Another strategy is to make security a “people-first” culture, encouraging employees to report suspicious behavior and practices. This approach will help keep security teams staffed with an all-hands-on-deck mindset rather than just one person managing everything.

Lastly, organizations should look for cybersecurity staff with a potent mix of technical and soft skills and adaptability to handle new technologies. This mix will enable cybersecurity team members to grow and thrive within their positions as new technologies emerge, such as cloud computing, artificial intelligence, blockchain and IoT.

Retailers Have a High Use of IoT Devices

A network of gadgets connected to sensors and can interact with one another is known as the Internet of Things (IoT). These sensors and connectivity devices can collect data on the physical surroundings to provide businesses with actionable intelligence.

Retailers already use IoT devices to serve customers better and create personalized shopping experiences. Whether it’s an automated checkout system or a robot employee that helps customers with their shopping, these IoT devices improve the customer experience and boost customer loyalty.

In addition to improving the experience of consumers, IoT can also improve business operations. One example is enabling retailers to keep track of inventory in their stores, helping them avoid stockouts.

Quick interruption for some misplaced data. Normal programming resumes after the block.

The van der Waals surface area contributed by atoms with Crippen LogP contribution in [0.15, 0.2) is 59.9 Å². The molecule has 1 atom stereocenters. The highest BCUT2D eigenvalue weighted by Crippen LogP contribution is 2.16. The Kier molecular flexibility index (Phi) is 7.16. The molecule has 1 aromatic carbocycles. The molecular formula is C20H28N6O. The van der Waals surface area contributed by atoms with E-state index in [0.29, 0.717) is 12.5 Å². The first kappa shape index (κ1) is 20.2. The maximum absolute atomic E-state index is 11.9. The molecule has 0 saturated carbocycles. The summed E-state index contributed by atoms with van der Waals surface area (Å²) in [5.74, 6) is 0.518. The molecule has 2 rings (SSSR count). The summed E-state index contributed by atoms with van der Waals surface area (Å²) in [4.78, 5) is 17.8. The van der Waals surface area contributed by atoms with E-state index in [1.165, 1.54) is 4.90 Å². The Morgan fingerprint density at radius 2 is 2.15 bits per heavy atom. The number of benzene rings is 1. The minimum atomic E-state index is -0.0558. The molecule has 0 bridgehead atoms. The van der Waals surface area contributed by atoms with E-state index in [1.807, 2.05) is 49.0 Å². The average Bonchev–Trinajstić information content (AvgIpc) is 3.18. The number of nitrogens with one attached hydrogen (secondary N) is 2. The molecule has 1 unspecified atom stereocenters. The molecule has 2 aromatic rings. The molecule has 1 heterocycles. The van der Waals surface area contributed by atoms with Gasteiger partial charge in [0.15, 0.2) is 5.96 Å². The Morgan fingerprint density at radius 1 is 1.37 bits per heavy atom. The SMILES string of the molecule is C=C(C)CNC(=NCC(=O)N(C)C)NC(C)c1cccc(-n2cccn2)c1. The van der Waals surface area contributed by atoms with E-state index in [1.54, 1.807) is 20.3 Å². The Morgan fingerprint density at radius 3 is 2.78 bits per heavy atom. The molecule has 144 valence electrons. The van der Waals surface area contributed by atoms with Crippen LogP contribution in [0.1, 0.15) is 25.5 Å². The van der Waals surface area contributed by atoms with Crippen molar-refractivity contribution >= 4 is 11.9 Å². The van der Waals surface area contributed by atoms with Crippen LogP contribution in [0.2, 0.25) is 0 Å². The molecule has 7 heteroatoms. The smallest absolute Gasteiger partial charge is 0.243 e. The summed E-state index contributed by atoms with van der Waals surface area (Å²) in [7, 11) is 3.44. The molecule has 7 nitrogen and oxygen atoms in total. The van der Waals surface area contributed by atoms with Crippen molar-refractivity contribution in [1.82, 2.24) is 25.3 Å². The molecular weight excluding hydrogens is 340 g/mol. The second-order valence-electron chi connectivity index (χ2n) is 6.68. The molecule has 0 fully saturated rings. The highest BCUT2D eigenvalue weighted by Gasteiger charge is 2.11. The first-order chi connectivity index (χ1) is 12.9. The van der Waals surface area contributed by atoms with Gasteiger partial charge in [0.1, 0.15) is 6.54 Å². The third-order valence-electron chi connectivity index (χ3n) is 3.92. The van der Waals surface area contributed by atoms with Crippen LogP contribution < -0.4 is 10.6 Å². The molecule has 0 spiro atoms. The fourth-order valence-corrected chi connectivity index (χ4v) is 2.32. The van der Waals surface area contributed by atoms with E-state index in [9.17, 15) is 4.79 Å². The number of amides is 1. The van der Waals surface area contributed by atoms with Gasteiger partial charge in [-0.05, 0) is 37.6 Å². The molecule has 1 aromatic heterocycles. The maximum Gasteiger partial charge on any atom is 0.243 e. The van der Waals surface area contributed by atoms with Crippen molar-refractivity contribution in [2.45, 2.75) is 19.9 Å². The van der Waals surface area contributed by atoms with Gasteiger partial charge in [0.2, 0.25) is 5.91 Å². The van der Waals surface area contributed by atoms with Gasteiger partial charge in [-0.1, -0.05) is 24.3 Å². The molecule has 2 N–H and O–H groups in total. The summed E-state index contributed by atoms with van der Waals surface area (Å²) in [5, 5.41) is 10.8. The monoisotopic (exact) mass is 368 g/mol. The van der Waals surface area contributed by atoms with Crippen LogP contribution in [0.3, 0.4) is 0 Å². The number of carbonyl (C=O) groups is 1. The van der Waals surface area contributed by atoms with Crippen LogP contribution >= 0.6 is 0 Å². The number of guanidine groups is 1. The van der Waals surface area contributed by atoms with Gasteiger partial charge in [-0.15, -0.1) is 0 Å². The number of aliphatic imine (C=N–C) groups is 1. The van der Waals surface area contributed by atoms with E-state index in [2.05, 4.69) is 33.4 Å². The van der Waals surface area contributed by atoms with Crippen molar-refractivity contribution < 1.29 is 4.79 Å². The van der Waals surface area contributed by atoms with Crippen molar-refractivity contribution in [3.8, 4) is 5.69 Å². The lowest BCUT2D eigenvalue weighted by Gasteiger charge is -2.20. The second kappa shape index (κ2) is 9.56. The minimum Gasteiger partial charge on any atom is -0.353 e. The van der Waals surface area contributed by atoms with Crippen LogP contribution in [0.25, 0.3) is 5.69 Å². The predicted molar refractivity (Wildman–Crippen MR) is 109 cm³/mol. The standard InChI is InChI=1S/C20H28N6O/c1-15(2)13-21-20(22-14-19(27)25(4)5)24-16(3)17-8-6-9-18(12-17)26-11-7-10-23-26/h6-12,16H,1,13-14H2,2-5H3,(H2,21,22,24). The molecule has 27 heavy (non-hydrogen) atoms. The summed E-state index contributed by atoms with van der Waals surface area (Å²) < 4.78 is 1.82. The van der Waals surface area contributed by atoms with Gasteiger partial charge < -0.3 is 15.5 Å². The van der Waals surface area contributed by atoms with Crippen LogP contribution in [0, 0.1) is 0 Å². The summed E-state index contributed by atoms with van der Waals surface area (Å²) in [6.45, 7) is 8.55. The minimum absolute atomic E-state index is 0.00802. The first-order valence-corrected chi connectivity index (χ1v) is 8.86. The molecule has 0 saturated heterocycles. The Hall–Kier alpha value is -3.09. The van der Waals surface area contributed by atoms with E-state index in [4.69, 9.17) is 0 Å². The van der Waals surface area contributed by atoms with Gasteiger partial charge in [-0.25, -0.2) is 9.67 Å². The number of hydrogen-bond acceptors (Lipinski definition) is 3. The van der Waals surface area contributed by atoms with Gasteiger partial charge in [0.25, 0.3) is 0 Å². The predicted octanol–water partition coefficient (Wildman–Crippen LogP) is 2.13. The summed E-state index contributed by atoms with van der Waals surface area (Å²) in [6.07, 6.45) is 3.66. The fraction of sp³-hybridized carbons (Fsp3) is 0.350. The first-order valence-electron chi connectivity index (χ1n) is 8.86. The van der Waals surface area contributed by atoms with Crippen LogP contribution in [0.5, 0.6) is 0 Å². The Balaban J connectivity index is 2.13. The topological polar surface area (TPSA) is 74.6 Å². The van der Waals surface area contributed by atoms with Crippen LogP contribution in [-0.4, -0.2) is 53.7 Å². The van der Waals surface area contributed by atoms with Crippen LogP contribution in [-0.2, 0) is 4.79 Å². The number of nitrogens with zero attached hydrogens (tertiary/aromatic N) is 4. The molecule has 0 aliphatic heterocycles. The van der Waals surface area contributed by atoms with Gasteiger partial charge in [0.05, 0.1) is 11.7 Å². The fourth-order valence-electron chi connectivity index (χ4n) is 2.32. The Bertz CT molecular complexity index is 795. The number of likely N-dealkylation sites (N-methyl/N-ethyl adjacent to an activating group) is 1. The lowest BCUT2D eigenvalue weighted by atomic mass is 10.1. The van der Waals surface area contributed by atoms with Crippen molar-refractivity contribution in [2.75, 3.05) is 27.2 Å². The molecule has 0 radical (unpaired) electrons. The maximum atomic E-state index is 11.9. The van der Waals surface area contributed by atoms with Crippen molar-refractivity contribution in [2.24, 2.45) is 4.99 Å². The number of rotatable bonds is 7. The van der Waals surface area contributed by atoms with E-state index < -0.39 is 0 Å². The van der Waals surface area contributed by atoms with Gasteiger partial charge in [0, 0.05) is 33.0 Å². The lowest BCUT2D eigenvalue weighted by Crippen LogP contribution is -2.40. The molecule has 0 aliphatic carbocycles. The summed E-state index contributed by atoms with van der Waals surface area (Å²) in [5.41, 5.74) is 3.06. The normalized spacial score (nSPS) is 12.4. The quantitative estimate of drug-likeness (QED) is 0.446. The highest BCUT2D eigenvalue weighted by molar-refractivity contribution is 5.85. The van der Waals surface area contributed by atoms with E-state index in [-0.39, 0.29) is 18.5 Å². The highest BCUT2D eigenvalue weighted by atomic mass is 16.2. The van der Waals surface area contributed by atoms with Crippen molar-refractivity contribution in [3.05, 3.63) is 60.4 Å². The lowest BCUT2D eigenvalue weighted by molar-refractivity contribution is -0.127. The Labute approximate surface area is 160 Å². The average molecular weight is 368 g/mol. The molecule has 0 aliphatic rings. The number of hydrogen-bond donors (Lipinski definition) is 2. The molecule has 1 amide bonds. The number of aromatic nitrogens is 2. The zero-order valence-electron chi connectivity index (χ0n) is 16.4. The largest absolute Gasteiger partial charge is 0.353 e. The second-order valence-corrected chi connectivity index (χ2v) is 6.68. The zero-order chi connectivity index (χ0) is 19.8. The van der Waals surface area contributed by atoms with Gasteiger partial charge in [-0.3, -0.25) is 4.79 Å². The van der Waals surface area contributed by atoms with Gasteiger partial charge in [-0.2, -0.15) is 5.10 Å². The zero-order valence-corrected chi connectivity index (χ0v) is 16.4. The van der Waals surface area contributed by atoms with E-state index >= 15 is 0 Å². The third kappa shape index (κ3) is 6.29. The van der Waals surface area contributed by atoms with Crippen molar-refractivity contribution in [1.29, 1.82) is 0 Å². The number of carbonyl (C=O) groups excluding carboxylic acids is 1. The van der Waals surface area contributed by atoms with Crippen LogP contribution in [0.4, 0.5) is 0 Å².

Another example is using IoT to track product deliveries. It provides customers with real-time information about where their items are in the supply chain and how long they will take to arrive at their destination.

Additionally, IoT can be used to monitor equipment in a store and alert the retailer if anything isn’t working correctly. It can help improve operations and reduce expenses, as the equipment is better maintained and will last longer.

Retailers Have a High Risk of Data Breaches

Cybercriminals are eager to target retailers because they have vast customer data, including payment cards and personal information. Retailers must proactively secure customer data to prevent fraud and protect their reputation.

One way retailers can help secure their customers’ data is to ensure that they use only trusted vendors and don’t store sensitive information on insecure devices or in unprotected files. They can also implement a strong password hygiene strategy to help reduce the risk of password compromises and data breaches.

In addition, retailers should ensure that all sensitive data is encrypted while it’s being stored or transmitted. Encryption is critical because it can prevent inadvertent disclosure, mainly when data is transmitted over public networks.

At the same time, retailers must constantly reevaluate their sensitivity levels and readjust their data protections accordingly. For example, suppose a company determines that data classified as low-risk is now higher risk. In that case, the organization should consider revising its encryption policy and processes to help protect that data. Similarly, retailers should ensure employees have been trained on cybersecurity best practices and don’t disclose confidential or sensitive information to untrusted third parties.